Our mission is to protect the habitat of Puget Sound tidelands from the underregulated expansion of new and intensive shellfish aquaculture methods. These methods were never anticipated when the Shoreline Management Act was passed. They are transforming the natural tideland ecosystems in Puget Sound and are resulting in a fractured shoreline habitat. In South Puget Sound much of this has been done with few if any meaningful shoreline permits and with limited public input. It is exactly what the Shoreline Management Act was intended to prevent.

Get involved and contact your elected officials to let them you do not support aquaculture's industrial transformation of Puget Sound's tidelands.

Governor Inslee:
http://www.governor.wa.gov/contact/contact/send-gov-inslee-e-message
Legislative and Congressional contacts:
http://app.leg.wa.gov/DistrictFinder/

Additional information
Twitter: http://www.twitter.com/protectourshore
Facebook: https://www.facebook.com/ProtectOurShoreline



Tuesday, September 26, 2017

King Salmon Return to the Elwah River- And guess who else has discovered a new home?

The miracle of life seen in native salmon 
returning to a habitat recreated in the Elwah River.

Great effort and faith returns a habitat buried for decades.
Al Bergstein's Olympic Penninsula Environmental News writes on the return of King salmon to the Elwah River and spawning habitat recreated by the removal of dams.  As Mr. Bergstein notes, it took great effort, focus and money to remove the Elwah Dam and Glines Canyon Dam which had been in place for over 100 years. That removal freed the river, recreating habitat lost to native salmon, part of the Lower Elwah Klallam Tribe's traditions for untold generations.

Guess who else has discovered the Elwah River?
Thank you Cooke Aquaculture.
Nonnative invasive Atlantic salmon
escaped from Cooke Aquaculture's failed net pen
moving into the Elwah River.

It's "only one" because the river is closed to fishing. How many more are migrating upstream, undetected, to a new habitat? 
The Department of Fish and Wildlife's "catch map" now notes a nonnnative invasive Atlantic salmon having been caught just up from the mouth of the Elwah River on September 6. Despite the fact that the Elwah River is closed to fishing. These fish being caught by citizens and being reported to WDFW are not being snagged. They are aggressively pursuing lures and/or bait in order to survive. They are far from what NOAA has described as "couch potatoes" who will linger around pens if they escape and who don't know how to eat anything but artificial feed and coloring.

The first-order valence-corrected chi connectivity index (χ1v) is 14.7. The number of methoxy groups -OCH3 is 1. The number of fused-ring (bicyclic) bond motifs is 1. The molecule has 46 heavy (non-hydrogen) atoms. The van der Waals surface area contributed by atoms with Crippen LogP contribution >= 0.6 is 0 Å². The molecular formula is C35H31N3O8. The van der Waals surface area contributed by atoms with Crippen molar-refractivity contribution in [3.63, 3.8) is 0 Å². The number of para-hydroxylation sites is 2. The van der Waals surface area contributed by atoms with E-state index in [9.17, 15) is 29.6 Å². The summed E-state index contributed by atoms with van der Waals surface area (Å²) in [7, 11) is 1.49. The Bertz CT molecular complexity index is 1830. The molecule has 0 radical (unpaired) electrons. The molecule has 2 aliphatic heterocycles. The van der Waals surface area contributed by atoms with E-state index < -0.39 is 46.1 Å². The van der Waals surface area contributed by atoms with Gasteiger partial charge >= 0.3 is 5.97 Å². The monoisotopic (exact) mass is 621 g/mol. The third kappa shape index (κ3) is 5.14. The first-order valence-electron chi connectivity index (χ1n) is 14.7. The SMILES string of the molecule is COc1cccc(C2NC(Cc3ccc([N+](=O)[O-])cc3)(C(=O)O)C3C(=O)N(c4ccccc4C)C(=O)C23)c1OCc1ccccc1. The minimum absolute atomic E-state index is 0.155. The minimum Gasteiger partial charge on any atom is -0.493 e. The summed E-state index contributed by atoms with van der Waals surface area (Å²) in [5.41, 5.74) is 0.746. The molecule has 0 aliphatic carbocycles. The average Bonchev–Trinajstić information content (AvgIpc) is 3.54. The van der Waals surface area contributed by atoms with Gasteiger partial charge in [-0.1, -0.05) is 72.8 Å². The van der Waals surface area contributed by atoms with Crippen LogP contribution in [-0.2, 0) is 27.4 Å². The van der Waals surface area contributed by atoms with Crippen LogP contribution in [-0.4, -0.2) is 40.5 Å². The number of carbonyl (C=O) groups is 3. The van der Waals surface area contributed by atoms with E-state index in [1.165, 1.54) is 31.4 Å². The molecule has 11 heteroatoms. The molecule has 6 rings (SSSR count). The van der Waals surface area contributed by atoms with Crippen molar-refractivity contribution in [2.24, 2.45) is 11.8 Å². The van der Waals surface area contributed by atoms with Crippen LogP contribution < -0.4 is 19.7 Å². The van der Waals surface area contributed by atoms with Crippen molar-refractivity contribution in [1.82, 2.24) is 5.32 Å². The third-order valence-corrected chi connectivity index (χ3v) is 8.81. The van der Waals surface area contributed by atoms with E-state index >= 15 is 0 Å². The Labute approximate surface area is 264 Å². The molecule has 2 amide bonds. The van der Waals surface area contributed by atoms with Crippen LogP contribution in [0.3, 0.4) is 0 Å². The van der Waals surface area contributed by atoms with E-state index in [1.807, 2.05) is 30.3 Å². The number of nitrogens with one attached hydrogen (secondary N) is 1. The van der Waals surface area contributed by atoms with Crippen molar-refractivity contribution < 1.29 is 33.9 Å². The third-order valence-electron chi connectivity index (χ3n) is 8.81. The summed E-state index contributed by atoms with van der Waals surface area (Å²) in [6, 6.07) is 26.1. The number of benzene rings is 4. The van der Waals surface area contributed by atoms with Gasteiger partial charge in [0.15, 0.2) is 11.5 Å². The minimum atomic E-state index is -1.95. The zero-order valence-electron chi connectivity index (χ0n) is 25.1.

This is not the same.
Cooke Aquaculture's failed net pen in August.
This, after a partial collapse in July.

"It's happened before, don't worry. Trust us. We have studies." It's not the same.
What happened on August 19 has not happened before. Attempts to establish Atlantic salmon in the past did not use 160,000 mature, 10 pound adult salmon released in the heart of Puget Sound. Escapes in the past were not 160,000 adult salmon, mature and ready to spawn. They were young, immature salmon, adolescents lost in the woods. Cooke Aquaculture, NOAA and other agencies attempting to pacify the public by using self serving studies only continues to darken the veil industrial aquaculture has created through false narratives and contract scientists in order for a few large corporations to profit greatly from the public waters of Puget Sound and rivers feeding into that body.
"Look at this new home they made for us!"
Atlantic salmon do not belong here.

Get involved. Demand these pens be removed and moved to upland, isolated facilities. 
Chris Dunagan writes in the Kitsap Sun about the possibility of the Puget Sound Partnership agreeing that these net pens should be banned from Washington's waters. Cooke Aquaculture saying "we're sorry" isn't good enough. These should never have been allowed in the first place. Claiming they "can do better" is not good enough. Agencies forming emergency response teams, after the fact and all fumbling along the way is not good enough. It only takes one mistake to destroy what took millions of dollars, untold hours and perseverance to do - recreate a habitat for native salmon to return to, spawn at, and create a new circle of life for future generations.  It was not done for nonnative invasive Atlantic salmon to claim as their new home.

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